Star Wars is a phenomenon that shows no sign of abating. Ever since its introduction with A New Hope in 1977 it has blown audiences away with its fantasy charm, good v evil battles, memorable heroes, sinister villains and, in the lightsabre, the best weapon ever. Even its recent spin-off was a huge smash. So when I saw there was an exhibition entitled Star Wars Identities at the 02 featuring over 200 props, models, costumes and artwork, I just had to go. Tosha Michelle who was in town, came along for the ride.
You buy the tickets through the shop, where you can buy all kinds of shirts and other merchandise. As the exhibition was planned long before the sudden and unexpected death of Carrie Fisher, there wasn’t much representation of her. There was though two books of condolence, which were hugely filled. Moving on to the exhibition you get given wristbands which you use to pick one of the many characters (some shown above), as well as headphones for an audio with gives trivia as you walk along.
The first thing you’ll really notice are some of the most loved characters, including R2-D2 and C-3PO. There’s also a recent edition in BB-8 from the 2015 film The Force Awakens. Taken from the Latin word Android which translates as manlike, Lucas’ ability to give human characteristics to droids are a crucial part of what makes Star Wars what it is.
Artwork is a big part of the exhibition. The detailed sketches help explain the initial ideas of characters, layout and costumes. Among the photos above are the original ideas for Tatooine, where Luke and Anakin grew up and the many creative ideas that went into creating the perfect Yoda. Along with all other sections, this includes relevant scenes from Episodes 1 to 6.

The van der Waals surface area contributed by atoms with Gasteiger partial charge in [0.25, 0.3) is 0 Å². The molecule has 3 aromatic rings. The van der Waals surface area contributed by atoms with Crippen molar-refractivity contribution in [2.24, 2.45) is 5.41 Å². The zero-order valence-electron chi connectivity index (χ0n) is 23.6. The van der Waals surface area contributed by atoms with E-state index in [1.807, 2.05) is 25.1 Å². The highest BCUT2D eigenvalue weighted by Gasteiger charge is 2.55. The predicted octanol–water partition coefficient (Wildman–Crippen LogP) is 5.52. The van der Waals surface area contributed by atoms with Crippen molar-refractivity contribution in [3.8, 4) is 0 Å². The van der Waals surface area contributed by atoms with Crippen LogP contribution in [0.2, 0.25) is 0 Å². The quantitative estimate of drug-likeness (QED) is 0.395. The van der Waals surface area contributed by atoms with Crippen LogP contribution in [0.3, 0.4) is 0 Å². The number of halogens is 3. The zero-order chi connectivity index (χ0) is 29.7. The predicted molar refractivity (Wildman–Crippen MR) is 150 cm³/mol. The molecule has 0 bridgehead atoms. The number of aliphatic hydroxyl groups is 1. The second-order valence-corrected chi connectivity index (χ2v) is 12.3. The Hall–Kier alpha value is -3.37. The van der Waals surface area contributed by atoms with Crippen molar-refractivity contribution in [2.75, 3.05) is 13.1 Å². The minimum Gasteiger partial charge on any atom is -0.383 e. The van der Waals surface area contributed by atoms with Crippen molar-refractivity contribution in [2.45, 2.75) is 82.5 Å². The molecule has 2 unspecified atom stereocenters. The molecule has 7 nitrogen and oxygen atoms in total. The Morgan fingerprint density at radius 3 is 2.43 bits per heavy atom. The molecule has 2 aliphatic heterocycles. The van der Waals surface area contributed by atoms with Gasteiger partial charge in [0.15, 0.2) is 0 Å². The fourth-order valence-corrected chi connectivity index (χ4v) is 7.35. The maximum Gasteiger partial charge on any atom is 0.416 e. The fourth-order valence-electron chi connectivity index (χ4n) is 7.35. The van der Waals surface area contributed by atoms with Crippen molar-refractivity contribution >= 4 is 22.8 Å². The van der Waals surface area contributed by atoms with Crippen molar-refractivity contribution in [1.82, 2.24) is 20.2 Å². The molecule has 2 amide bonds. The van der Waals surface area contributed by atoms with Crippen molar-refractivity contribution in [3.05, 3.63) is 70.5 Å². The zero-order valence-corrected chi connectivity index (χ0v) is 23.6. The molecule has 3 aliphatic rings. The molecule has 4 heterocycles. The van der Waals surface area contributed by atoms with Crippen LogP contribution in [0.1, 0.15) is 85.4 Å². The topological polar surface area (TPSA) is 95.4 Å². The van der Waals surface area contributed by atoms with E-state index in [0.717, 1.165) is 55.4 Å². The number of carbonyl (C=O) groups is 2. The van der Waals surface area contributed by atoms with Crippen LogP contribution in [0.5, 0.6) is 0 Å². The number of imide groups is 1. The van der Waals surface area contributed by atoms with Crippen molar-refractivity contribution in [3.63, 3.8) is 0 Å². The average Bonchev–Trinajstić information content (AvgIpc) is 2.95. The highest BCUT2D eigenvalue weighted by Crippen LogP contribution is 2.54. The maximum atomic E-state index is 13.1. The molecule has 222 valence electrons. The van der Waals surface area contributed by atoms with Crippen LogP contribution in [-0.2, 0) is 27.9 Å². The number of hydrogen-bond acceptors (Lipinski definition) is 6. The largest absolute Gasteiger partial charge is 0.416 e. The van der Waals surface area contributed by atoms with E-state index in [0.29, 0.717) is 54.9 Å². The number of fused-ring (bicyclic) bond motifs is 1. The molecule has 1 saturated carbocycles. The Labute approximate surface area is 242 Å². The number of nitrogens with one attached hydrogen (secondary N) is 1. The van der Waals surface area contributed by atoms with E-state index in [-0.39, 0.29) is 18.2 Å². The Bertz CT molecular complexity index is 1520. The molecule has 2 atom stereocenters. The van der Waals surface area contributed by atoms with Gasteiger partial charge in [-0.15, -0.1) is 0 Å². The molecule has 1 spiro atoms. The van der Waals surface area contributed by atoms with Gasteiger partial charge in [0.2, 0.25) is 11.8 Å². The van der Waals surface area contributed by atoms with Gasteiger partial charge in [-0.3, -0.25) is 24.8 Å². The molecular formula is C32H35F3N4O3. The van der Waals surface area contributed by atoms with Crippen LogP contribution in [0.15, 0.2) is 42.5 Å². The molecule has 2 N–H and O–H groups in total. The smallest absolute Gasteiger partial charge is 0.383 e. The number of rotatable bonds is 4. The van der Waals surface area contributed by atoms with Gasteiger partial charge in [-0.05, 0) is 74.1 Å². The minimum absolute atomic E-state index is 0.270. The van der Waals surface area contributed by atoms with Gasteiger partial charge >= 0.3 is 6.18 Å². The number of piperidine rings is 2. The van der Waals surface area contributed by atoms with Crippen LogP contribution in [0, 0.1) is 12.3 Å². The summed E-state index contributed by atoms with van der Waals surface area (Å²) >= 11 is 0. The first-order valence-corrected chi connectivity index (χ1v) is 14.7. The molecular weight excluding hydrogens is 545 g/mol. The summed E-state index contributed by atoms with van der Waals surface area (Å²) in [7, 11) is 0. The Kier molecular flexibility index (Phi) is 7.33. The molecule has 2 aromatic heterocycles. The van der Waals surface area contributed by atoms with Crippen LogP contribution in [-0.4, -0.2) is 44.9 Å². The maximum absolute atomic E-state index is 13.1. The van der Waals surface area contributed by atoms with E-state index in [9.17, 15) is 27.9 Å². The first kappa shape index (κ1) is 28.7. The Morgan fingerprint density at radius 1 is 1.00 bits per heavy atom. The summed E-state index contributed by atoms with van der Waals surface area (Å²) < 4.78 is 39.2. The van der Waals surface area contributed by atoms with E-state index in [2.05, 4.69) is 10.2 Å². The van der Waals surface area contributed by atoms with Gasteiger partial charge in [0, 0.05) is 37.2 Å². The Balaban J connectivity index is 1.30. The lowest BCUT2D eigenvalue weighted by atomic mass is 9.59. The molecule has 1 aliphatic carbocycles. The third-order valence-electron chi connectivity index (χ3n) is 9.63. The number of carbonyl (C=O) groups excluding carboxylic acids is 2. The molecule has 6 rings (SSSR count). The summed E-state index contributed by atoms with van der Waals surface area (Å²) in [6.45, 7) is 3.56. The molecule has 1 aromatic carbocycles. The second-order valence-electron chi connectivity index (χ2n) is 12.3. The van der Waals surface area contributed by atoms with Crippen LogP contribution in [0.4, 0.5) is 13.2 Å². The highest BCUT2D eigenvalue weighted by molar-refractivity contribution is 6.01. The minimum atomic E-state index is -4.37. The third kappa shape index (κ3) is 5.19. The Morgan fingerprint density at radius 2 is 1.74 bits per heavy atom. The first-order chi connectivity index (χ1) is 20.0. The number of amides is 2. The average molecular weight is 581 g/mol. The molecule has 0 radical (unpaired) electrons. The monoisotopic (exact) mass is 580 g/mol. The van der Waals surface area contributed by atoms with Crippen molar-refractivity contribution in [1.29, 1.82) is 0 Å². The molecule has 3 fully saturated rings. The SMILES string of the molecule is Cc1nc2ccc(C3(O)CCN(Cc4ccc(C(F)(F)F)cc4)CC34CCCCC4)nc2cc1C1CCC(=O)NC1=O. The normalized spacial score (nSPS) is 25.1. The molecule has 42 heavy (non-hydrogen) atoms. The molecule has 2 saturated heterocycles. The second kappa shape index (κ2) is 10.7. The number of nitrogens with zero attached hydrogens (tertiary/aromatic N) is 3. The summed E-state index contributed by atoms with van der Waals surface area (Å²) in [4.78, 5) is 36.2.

The costumes are one of the most distinctive features about Star Wars and it’s great to see some of the most famous ones up close. As well as the gold bikini in Return of the Jedi, there are also numerous others, including ones from Queen Amidala and Obi-Wan Kenobi.
One of the reasons the sense of heroism is so dramatic is the characters themselves, including Han Solo and his fiercely loyal hairy sidekick Chewbacca. Seeing a scaled version of their spaceship The Millennium Falcon is great as you can see how much detail went into getting the right design.
Throughout the exhibition, you have the option of clicking your wristband into the different options within the 10 stages of identity, including Parenting and Influences. It’s a way of explaining more about the characteristics of each major Star Wars character and highlighting their similarities and differences within us. Whether you have been clicking along, the question is ultimately asked: Are you tempted enough to join Darth Vader and the Dark Side? Tickets are between £15 – £25.